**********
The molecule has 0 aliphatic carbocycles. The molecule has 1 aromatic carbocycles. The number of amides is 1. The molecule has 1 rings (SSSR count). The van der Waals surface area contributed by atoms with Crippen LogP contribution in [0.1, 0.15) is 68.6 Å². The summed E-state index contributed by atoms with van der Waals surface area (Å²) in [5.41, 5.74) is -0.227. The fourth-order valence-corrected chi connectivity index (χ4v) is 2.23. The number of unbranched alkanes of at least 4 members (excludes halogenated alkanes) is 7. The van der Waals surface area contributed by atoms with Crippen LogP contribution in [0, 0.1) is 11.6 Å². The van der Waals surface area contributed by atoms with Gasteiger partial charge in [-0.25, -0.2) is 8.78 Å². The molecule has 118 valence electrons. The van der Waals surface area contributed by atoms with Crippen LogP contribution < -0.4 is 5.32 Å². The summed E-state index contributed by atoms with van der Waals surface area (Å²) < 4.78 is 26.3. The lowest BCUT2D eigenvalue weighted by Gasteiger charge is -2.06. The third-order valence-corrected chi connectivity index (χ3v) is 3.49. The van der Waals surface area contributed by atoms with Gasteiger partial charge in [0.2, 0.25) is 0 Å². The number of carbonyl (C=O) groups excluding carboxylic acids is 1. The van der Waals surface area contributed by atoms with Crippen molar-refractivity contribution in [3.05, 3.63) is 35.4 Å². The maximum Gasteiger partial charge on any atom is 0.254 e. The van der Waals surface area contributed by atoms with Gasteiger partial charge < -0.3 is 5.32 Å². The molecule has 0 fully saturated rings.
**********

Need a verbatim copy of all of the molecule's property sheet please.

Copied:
The molecule has 0 aliphatic carbocycles. The molecule has 1 aromatic carbocycles. The number of amides is 1. The molecule has 1 rings (SSSR count). The van der Waals surface area contributed by atoms with Crippen LogP contribution in [0.1, 0.15) is 68.6 Å². The summed E-state index contributed by atoms with van der Waals surface area (Å²) in [5.41, 5.74) is -0.227. The fourth-order valence-corrected chi connectivity index (χ4v) is 2.23. The number of unbranched alkanes of at least 4 members (excludes halogenated alkanes) is 7. The van der Waals surface area contributed by atoms with Crippen LogP contribution in [0, 0.1) is 11.6 Å². The van der Waals surface area contributed by atoms with Gasteiger partial charge in [-0.25, -0.2) is 8.78 Å². The molecule has 118 valence electrons. The van der Waals surface area contributed by atoms with Crippen LogP contribution < -0.4 is 5.32 Å². The summed E-state index contributed by atoms with van der Waals surface area (Å²) < 4.78 is 26.3. The lowest BCUT2D eigenvalue weighted by Gasteiger charge is -2.06. The third-order valence-corrected chi connectivity index (χ3v) is 3.49. The van der Waals surface area contributed by atoms with Gasteiger partial charge in [0.2, 0.25) is 0 Å². The number of carbonyl (C=O) groups excluding carboxylic acids is 1. The van der Waals surface area contributed by atoms with Crippen molar-refractivity contribution in [3.05, 3.63) is 35.4 Å². The maximum Gasteiger partial charge on any atom is 0.254 e. The van der Waals surface area contributed by atoms with Gasteiger partial charge < -0.3 is 5.32 Å². The molecule has 0 fully saturated rings.